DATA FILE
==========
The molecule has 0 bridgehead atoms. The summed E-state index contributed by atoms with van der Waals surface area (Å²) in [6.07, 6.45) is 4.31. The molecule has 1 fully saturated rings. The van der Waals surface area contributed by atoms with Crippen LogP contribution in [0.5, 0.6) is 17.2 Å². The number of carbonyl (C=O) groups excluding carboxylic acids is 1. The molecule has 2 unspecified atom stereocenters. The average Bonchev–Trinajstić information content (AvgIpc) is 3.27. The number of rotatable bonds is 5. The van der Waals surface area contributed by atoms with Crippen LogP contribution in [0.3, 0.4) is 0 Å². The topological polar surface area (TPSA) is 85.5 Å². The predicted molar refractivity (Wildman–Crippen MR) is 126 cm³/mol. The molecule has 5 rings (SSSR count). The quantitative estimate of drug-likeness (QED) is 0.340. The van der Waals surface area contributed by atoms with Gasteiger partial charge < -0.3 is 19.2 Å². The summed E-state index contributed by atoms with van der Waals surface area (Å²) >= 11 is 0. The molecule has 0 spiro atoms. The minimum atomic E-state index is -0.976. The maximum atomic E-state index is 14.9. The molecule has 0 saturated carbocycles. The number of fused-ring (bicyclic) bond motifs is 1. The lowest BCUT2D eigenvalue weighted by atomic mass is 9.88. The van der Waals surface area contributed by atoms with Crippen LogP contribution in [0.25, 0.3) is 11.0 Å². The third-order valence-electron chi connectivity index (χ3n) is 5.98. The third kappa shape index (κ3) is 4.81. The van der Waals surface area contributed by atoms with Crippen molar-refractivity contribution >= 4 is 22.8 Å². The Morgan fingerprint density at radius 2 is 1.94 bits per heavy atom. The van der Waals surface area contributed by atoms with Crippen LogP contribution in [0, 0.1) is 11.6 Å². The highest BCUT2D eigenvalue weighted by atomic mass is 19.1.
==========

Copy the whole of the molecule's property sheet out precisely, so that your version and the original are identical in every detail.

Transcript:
The molecule has 0 bridgehead atoms. The summed E-state index contributed by atoms with van der Waals surface area (Å²) in [6.07, 6.45) is 4.31. The molecule has 1 fully saturated rings. The van der Waals surface area contributed by atoms with Crippen LogP contribution in [0.5, 0.6) is 17.2 Å². The number of carbonyl (C=O) groups excluding carboxylic acids is 1. The molecule has 2 unspecified atom stereocenters. The average Bonchev–Trinajstić information content (AvgIpc) is 3.27. The number of rotatable bonds is 5. The van der Waals surface area contributed by atoms with Crippen LogP contribution in [0.3, 0.4) is 0 Å². The topological polar surface area (TPSA) is 85.5 Å². The predicted molar refractivity (Wildman–Crippen MR) is 126 cm³/mol. The molecule has 5 rings (SSSR count). The quantitative estimate of drug-likeness (QED) is 0.340. The van der Waals surface area contributed by atoms with Gasteiger partial charge < -0.3 is 19.2 Å². The summed E-state index contributed by atoms with van der Waals surface area (Å²) >= 11 is 0. The molecule has 0 spiro atoms. The minimum atomic E-state index is -0.976. The maximum atomic E-state index is 14.9. The molecule has 0 saturated carbocycles. The number of fused-ring (bicyclic) bond motifs is 1. The lowest BCUT2D eigenvalue weighted by atomic mass is 9.88. The van der Waals surface area contributed by atoms with Crippen LogP contribution in [0.25, 0.3) is 11.0 Å². The third-order valence-electron chi connectivity index (χ3n) is 5.98. The third kappa shape index (κ3) is 4.81. The van der Waals surface area contributed by atoms with Crippen molar-refractivity contribution >= 4 is 22.8 Å². The Morgan fingerprint density at radius 2 is 1.94 bits per heavy atom. The van der Waals surface area contributed by atoms with Crippen LogP contribution in [0, 0.1) is 11.6 Å². The highest BCUT2D eigenvalue weighted by atomic mass is 19.1.